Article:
A know-how of ACBM – All in the Class Become Mediators

There is an area in public school syllabi around the world where there is a welcoming space of 4 lectures with ACBM: vernacular language. It is recognised that if we deal with topics which involve the students’ self-interest we mobilise the involvement of students. Conflicts amongst peers is an area of great interest.

The programme ACBM has 4 steps:
1. Essay-writing "How to solve conflicts?"
At all age levels where students can master writing essays, they can be given the theme "How to solve conflicts?"
2. Class discussions about solutions proposed in the essays.
The essays are discussed in the class. The teacher reinforces good answers but avoids, to begin with preaching own rules. The ideas for solutions are sorted into three categories (1) violence, (2) withdrawal and (3) discussions to find a shared solution. A consensus for the desirability of the third alternative is reached. A central problem is recognised: "It is difficult to discuss calmly during a conflict". A solution is found: to use a mediator.

3. Reading and discussing a small leaflet giving the guide-lines of therapeutic mediation
“Do you want to play mediation?” the teacher asks the class. Usually, the answer is very positive. (If not, the project stops this time.) “But before we play, we need a short study of guidelines of mediation”, the teacher says. As the interest in role-plays is great, the students are willing to read guidelines in an 8 page A5 leaflet.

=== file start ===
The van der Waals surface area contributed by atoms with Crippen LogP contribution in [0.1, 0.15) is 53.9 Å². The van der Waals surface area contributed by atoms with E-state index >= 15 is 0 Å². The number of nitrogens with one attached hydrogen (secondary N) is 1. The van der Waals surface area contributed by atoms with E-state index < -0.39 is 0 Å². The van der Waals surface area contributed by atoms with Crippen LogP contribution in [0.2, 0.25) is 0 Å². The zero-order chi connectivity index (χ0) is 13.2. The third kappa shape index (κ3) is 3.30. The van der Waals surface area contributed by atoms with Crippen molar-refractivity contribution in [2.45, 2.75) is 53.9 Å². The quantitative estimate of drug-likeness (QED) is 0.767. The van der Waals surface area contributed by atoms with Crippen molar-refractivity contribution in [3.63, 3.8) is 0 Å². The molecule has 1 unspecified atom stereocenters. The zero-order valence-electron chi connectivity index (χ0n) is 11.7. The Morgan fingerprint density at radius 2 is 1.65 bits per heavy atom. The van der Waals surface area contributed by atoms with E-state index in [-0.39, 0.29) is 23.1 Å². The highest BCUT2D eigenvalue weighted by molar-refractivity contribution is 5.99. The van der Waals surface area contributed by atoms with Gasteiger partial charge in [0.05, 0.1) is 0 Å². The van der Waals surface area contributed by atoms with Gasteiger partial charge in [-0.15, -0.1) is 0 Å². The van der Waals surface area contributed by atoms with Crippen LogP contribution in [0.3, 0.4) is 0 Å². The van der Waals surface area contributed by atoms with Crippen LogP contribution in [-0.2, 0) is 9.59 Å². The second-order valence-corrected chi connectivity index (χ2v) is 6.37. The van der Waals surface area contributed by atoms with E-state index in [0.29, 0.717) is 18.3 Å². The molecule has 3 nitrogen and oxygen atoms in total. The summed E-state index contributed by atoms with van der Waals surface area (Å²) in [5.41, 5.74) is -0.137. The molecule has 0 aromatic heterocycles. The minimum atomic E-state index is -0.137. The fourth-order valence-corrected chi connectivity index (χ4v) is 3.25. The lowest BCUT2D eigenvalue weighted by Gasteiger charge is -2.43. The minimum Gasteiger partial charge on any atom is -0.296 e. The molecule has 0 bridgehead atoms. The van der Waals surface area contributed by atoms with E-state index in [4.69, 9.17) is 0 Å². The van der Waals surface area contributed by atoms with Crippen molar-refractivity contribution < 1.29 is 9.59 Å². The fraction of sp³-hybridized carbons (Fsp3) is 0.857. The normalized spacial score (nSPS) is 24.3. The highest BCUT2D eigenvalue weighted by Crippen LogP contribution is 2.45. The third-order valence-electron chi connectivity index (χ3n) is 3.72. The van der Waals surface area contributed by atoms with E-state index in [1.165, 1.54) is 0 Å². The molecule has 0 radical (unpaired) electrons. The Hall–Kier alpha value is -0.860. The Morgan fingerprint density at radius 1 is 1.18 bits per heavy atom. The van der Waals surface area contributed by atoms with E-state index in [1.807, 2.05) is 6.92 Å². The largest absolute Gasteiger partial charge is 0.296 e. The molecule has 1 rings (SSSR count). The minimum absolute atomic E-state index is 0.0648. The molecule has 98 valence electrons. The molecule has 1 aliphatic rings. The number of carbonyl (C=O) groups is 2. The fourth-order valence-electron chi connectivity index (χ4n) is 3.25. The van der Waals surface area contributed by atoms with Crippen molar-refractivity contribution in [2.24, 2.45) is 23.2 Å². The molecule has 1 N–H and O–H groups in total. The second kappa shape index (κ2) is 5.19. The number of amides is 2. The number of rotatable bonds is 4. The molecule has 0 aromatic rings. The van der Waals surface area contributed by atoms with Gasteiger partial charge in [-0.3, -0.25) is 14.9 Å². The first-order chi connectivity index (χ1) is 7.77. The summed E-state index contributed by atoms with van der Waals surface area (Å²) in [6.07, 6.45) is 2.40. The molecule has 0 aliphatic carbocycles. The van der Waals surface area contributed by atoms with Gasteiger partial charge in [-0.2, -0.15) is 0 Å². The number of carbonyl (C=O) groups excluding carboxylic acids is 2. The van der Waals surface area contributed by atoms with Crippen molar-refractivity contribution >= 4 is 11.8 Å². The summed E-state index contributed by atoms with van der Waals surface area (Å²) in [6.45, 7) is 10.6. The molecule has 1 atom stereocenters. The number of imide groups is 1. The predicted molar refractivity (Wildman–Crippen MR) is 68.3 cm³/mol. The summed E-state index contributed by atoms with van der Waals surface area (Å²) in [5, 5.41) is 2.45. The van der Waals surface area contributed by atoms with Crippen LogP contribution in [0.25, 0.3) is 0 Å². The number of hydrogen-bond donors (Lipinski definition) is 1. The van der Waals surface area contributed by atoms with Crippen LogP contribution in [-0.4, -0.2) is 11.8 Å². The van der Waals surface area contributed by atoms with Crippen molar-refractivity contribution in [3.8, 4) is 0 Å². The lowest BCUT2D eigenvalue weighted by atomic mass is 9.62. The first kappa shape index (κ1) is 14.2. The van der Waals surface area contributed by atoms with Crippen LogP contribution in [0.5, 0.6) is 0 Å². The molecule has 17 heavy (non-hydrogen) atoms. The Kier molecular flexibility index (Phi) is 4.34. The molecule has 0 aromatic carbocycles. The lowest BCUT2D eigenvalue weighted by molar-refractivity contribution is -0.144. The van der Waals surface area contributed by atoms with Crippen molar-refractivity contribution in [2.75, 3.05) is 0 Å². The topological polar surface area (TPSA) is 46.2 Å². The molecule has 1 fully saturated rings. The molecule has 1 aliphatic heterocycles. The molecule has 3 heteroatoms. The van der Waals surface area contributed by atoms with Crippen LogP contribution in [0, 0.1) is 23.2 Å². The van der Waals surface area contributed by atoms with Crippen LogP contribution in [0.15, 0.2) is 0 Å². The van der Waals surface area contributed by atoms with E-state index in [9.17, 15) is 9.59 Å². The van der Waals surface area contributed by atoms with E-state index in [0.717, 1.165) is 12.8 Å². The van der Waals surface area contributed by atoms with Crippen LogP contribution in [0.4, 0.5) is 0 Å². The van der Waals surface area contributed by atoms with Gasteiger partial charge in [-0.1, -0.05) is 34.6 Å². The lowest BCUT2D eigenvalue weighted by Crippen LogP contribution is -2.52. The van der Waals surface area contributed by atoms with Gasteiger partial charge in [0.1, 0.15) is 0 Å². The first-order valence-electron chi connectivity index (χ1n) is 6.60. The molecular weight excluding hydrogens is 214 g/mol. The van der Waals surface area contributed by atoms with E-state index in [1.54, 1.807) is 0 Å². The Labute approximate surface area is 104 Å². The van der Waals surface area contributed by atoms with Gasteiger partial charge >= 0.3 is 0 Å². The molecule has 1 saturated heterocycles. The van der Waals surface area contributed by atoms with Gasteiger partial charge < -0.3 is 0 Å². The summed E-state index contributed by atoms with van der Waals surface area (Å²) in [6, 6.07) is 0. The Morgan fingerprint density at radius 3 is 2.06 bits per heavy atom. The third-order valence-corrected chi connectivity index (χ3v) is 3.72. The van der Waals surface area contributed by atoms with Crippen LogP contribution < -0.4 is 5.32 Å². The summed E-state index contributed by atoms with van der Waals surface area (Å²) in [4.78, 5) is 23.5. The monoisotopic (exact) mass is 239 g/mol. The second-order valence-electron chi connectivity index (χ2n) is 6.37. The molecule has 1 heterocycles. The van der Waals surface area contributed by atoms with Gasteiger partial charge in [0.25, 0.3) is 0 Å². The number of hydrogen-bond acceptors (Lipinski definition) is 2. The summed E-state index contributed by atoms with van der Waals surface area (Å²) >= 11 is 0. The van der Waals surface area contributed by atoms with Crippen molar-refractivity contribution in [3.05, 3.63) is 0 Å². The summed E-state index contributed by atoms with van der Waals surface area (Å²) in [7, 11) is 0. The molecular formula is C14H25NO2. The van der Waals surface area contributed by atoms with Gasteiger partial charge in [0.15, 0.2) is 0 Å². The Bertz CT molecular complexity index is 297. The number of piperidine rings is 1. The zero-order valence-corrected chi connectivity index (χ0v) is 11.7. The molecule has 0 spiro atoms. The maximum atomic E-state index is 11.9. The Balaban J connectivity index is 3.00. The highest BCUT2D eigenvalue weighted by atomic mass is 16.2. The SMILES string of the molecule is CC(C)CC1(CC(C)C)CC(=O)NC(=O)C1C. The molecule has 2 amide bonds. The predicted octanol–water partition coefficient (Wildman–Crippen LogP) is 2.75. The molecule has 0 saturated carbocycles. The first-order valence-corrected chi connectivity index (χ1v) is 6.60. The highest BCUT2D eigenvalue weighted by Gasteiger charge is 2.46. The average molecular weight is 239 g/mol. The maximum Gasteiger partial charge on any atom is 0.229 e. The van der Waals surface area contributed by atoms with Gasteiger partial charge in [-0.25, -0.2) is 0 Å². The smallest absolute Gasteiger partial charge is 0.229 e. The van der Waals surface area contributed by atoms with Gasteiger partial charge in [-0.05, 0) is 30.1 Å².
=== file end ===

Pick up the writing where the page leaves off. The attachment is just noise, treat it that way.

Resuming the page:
The 8-page A-4 leaflet I wrote in Swedish in 2001 has not yet translated into English. If you are a SCm-user, please write me anatol@pikas.se and we can see how a translation can be made.

Abstract of the leaflet describing therapeutic mediation: A good mediator listens with interest to the views of parties in separate talks and in a relaxed atmosphere. When mutual confidence is achieved, the mediator asks (in a friendly way) about his suggestion which the other side (not yet present) could also accept. If such a proposal for a shared solution is not found, the mediator concedes failure that time. But usually he can elicit constructive proposals so that the final phase – the summit meeting between the parties – can take place.

But as all of us know, instruction books have to be discussed, so have  such a discussions after the pupils’ reading.
4. Role-plays of therapeutic mediation
Playing of therapeutic mediation follows the directions of leaflet and coincide with the principles explained at the present home-site. I recommend to start playing after a story described on 10-20 lines, edited by the teacher from their essays. The class proposes a mediator and the parties in conflict. All study the conflict story. The first play with all its phases are performed while the rest of the class is the audience. The teacher directs firmly the play but all spectators can call "Freeze!". Then the play stops and the person who had stopped it presents a better solution that is discussed by the spectators. The person playing therapeutic mediator decides whether he or she follows the advice given.

A week or two after the role-plays, a new essay-writing opportunity is arranged. The students are encouraged to write again about conflict resolution and discuss the role of mediator and their own possible attempts at mediating which they have made.

Already in 2002 I wrote a teacher manual in English (after having performed ACBM in an English-speaking class in Uppsala). I consider it today as too fussy. But it could be used by some SCm-practitioner as a basis to do a better work: